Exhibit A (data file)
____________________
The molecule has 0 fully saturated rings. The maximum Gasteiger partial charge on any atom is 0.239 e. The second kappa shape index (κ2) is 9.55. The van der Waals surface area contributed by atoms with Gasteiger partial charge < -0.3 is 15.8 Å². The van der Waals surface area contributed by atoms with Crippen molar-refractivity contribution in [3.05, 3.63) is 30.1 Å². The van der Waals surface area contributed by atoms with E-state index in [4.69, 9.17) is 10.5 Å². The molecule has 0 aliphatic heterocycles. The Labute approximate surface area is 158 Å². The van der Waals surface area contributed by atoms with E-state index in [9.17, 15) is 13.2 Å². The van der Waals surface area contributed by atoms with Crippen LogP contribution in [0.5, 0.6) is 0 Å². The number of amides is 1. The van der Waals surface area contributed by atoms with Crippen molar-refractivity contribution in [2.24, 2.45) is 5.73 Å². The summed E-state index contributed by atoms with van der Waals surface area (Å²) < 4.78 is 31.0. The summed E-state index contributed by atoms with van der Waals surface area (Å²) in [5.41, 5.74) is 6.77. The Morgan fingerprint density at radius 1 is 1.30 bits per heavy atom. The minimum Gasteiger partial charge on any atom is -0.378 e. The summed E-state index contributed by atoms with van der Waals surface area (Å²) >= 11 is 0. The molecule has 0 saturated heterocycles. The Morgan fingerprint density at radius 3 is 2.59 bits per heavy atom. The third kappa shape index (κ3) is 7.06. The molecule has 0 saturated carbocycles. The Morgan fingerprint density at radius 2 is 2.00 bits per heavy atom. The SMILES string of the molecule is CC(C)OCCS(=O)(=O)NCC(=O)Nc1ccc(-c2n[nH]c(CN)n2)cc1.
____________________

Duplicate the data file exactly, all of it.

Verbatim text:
The molecule has 0 fully saturated rings. The maximum Gasteiger partial charge on any atom is 0.239 e. The second kappa shape index (κ2) is 9.55. The van der Waals surface area contributed by atoms with Gasteiger partial charge < -0.3 is 15.8 Å². The van der Waals surface area contributed by atoms with Crippen molar-refractivity contribution in [3.05, 3.63) is 30.1 Å². The van der Waals surface area contributed by atoms with E-state index in [4.69, 9.17) is 10.5 Å². The molecule has 0 aliphatic heterocycles. The Labute approximate surface area is 158 Å². The van der Waals surface area contributed by atoms with E-state index in [9.17, 15) is 13.2 Å². The van der Waals surface area contributed by atoms with Crippen LogP contribution in [0.5, 0.6) is 0 Å². The number of amides is 1. The van der Waals surface area contributed by atoms with Crippen molar-refractivity contribution in [2.24, 2.45) is 5.73 Å². The summed E-state index contributed by atoms with van der Waals surface area (Å²) < 4.78 is 31.0. The summed E-state index contributed by atoms with van der Waals surface area (Å²) in [5.41, 5.74) is 6.77. The Morgan fingerprint density at radius 1 is 1.30 bits per heavy atom. The minimum Gasteiger partial charge on any atom is -0.378 e. The summed E-state index contributed by atoms with van der Waals surface area (Å²) >= 11 is 0. The molecule has 0 saturated heterocycles. The Morgan fingerprint density at radius 3 is 2.59 bits per heavy atom. The third kappa shape index (κ3) is 7.06. The molecule has 0 saturated carbocycles. The Morgan fingerprint density at radius 2 is 2.00 bits per heavy atom. The SMILES string of the molecule is CC(C)OCCS(=O)(=O)NCC(=O)Nc1ccc(-c2n[nH]c(CN)n2)cc1.